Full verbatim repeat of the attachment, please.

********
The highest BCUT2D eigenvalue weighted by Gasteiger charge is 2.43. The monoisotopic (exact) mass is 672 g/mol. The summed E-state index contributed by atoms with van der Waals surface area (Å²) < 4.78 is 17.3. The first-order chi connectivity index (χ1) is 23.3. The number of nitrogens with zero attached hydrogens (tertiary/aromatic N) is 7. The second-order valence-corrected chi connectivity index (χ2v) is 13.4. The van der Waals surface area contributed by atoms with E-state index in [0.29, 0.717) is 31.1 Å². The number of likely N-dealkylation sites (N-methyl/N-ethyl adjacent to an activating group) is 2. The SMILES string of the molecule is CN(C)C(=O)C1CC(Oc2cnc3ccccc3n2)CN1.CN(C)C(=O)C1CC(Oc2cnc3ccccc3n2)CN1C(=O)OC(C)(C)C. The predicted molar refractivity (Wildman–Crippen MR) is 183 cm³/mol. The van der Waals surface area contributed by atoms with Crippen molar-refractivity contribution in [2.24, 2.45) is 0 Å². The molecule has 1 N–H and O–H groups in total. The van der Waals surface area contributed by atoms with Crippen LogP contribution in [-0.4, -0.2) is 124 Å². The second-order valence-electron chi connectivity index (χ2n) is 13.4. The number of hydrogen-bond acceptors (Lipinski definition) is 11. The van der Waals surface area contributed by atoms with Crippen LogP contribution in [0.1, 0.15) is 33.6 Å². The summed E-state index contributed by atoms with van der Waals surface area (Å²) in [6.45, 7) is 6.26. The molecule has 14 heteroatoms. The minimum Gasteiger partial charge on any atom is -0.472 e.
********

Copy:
The highest BCUT2D eigenvalue weighted by Gasteiger charge is 2.43. The monoisotopic (exact) mass is 672 g/mol. The summed E-state index contributed by atoms with van der Waals surface area (Å²) < 4.78 is 17.3. The first-order chi connectivity index (χ1) is 23.3. The number of nitrogens with zero attached hydrogens (tertiary/aromatic N) is 7. The second-order valence-corrected chi connectivity index (χ2v) is 13.4. The van der Waals surface area contributed by atoms with E-state index in [0.29, 0.717) is 31.1 Å². The number of likely N-dealkylation sites (N-methyl/N-ethyl adjacent to an activating group) is 2. The SMILES string of the molecule is CN(C)C(=O)C1CC(Oc2cnc3ccccc3n2)CN1.CN(C)C(=O)C1CC(Oc2cnc3ccccc3n2)CN1C(=O)OC(C)(C)C. The predicted molar refractivity (Wildman–Crippen MR) is 183 cm³/mol. The van der Waals surface area contributed by atoms with Crippen molar-refractivity contribution in [2.24, 2.45) is 0 Å². The molecule has 1 N–H and O–H groups in total. The van der Waals surface area contributed by atoms with Crippen LogP contribution in [-0.4, -0.2) is 124 Å². The second-order valence-electron chi connectivity index (χ2n) is 13.4. The number of hydrogen-bond acceptors (Lipinski definition) is 11. The van der Waals surface area contributed by atoms with Crippen LogP contribution in [0.1, 0.15) is 33.6 Å². The summed E-state index contributed by atoms with van der Waals surface area (Å²) in [6.45, 7) is 6.26. The molecule has 14 heteroatoms. The minimum Gasteiger partial charge on any atom is -0.472 e.